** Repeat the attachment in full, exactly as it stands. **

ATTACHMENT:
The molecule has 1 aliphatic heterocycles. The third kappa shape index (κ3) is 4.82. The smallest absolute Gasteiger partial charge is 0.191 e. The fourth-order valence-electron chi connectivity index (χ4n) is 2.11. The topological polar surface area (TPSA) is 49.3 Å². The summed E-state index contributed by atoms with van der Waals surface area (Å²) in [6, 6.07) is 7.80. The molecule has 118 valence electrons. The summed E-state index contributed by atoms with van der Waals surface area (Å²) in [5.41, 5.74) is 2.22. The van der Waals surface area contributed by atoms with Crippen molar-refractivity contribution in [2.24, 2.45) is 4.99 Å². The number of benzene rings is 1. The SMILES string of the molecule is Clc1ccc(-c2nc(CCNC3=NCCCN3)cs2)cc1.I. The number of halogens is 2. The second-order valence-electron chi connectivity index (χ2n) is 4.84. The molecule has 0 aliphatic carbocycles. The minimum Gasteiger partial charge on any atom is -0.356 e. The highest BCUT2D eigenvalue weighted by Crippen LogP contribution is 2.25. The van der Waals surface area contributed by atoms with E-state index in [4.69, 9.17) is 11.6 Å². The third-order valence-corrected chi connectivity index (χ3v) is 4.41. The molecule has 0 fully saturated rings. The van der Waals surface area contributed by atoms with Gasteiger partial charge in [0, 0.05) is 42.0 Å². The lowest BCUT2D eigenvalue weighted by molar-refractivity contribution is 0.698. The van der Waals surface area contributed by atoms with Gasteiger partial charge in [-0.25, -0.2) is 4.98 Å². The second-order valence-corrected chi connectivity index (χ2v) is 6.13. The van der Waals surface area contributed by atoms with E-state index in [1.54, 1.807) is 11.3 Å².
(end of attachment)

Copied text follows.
The molecule has 1 aliphatic heterocycles. The third kappa shape index (κ3) is 4.82. The smallest absolute Gasteiger partial charge is 0.191 e. The fourth-order valence-electron chi connectivity index (χ4n) is 2.11. The topological polar surface area (TPSA) is 49.3 Å². The summed E-state index contributed by atoms with van der Waals surface area (Å²) in [6, 6.07) is 7.80. The molecule has 118 valence electrons. The summed E-state index contributed by atoms with van der Waals surface area (Å²) in [5.41, 5.74) is 2.22. The van der Waals surface area contributed by atoms with Crippen molar-refractivity contribution in [2.24, 2.45) is 4.99 Å². The number of benzene rings is 1. The SMILES string of the molecule is Clc1ccc(-c2nc(CCNC3=NCCCN3)cs2)cc1.I. The number of halogens is 2. The second-order valence-electron chi connectivity index (χ2n) is 4.84. The molecule has 0 aliphatic carbocycles. The minimum Gasteiger partial charge on any atom is -0.356 e. The highest BCUT2D eigenvalue weighted by Crippen LogP contribution is 2.25. The van der Waals surface area contributed by atoms with E-state index in [4.69, 9.17) is 11.6 Å². The third-order valence-corrected chi connectivity index (χ3v) is 4.41. The molecule has 0 fully saturated rings. The van der Waals surface area contributed by atoms with Gasteiger partial charge in [0, 0.05) is 42.0 Å². The lowest BCUT2D eigenvalue weighted by molar-refractivity contribution is 0.698. The van der Waals surface area contributed by atoms with Gasteiger partial charge in [-0.25, -0.2) is 4.98 Å². The second-order valence-corrected chi connectivity index (χ2v) is 6.13. The van der Waals surface area contributed by atoms with E-state index in [1.54, 1.807) is 11.3 Å².